This soldier stands between two commands from two commanders. Even though he must have felt pressure to kill the enemy of David, he was more compelled to be obedient to him. He stands up to Joab, disregards his offers of money, and even draws to his attention the fact that David gave his command to protect Absalom in the presence of Joab.

At times we may stand between two opposing commands, but we should follow the lead of this unnamed man. Even in his dangerous position, he heeds the higher calling. We should recognize that the orders of our higher commander, of our Lord, should be what we obey over and sometimes against all other authorities.

Chronology of David

Having been through two books that follow much of David’s life, I wanted to find a resource that helped to take all the information and organize it. So I found this brief chronology of his life, and I think it should help. It’ll also come in handy once we get to 1 & 2 Kings and 1 & 2 Chronicles next quarter.*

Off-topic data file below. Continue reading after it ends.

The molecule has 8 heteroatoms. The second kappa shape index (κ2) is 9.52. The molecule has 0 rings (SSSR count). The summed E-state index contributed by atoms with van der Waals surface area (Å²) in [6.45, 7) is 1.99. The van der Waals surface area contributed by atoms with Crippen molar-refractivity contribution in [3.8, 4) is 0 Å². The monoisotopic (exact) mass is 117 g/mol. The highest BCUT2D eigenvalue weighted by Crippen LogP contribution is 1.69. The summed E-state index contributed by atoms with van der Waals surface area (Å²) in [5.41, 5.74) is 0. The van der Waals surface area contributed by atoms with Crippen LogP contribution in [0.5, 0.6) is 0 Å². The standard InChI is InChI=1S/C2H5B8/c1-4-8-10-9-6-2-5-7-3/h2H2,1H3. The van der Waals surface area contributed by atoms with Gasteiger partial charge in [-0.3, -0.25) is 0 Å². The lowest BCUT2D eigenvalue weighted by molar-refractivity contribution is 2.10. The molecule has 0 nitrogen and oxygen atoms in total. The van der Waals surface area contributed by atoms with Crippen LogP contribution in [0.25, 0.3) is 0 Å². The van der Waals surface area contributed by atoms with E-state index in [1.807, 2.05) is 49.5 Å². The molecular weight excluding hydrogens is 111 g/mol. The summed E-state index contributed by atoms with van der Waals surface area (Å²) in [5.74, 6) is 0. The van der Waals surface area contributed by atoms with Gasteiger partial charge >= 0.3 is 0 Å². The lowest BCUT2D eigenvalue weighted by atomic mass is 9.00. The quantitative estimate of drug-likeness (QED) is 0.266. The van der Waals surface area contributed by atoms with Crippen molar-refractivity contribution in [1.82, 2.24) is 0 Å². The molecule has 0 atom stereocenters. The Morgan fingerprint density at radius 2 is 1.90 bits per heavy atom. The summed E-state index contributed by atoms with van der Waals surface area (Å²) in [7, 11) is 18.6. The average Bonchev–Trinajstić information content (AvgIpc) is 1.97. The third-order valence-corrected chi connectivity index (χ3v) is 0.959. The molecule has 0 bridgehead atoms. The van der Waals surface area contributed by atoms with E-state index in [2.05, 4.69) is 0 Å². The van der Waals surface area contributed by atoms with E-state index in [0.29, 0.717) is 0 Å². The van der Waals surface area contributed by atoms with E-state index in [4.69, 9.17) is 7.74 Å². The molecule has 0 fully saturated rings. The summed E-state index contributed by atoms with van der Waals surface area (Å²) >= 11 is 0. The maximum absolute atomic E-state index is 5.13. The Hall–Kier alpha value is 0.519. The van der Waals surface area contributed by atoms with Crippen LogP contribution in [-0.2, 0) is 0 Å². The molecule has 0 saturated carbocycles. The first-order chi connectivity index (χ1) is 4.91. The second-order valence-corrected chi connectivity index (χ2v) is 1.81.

Found at riverwoodchurchofchrist.org taken from the work of William H. Gross. Click for full-size.

*We go through Kings and Chronicles in what I’ll be calling the History Blitz… It’ll be a bit crazy.

Undignified Worship

In chapter six of 2 Samuel David celebrates “with all his might” as he dances before God. There is plenty to say about this passage, such as the energy we should devote to the worship of God or the importance of spouses to share certain commitments and priorities, which is not the case in David’s wife, who criticizes her husband for such an act.

But instead of that, I’ll take it mainly as an excuse to post another video from David Crowder – Undignified. It’s taken from 2 Samuel 6:22. David’s wife, Michal, communicates her displeasure that her husband is dancing around in his underwear looking foolish. Michal actually despises David in her heart for doing so. In response David doesn’t apologize for such an action instead says that he “will become even more undignified than this” (2 Sam 6:22a NIV).

We don’t worship God because it looks good. David finds joy in God and cannot rejoice reservedly. He has to worship with all his might as he dances before God. If that means he finds himself contemptible, so be it. He’ll become even more undignified if that’s what it takes to worship God.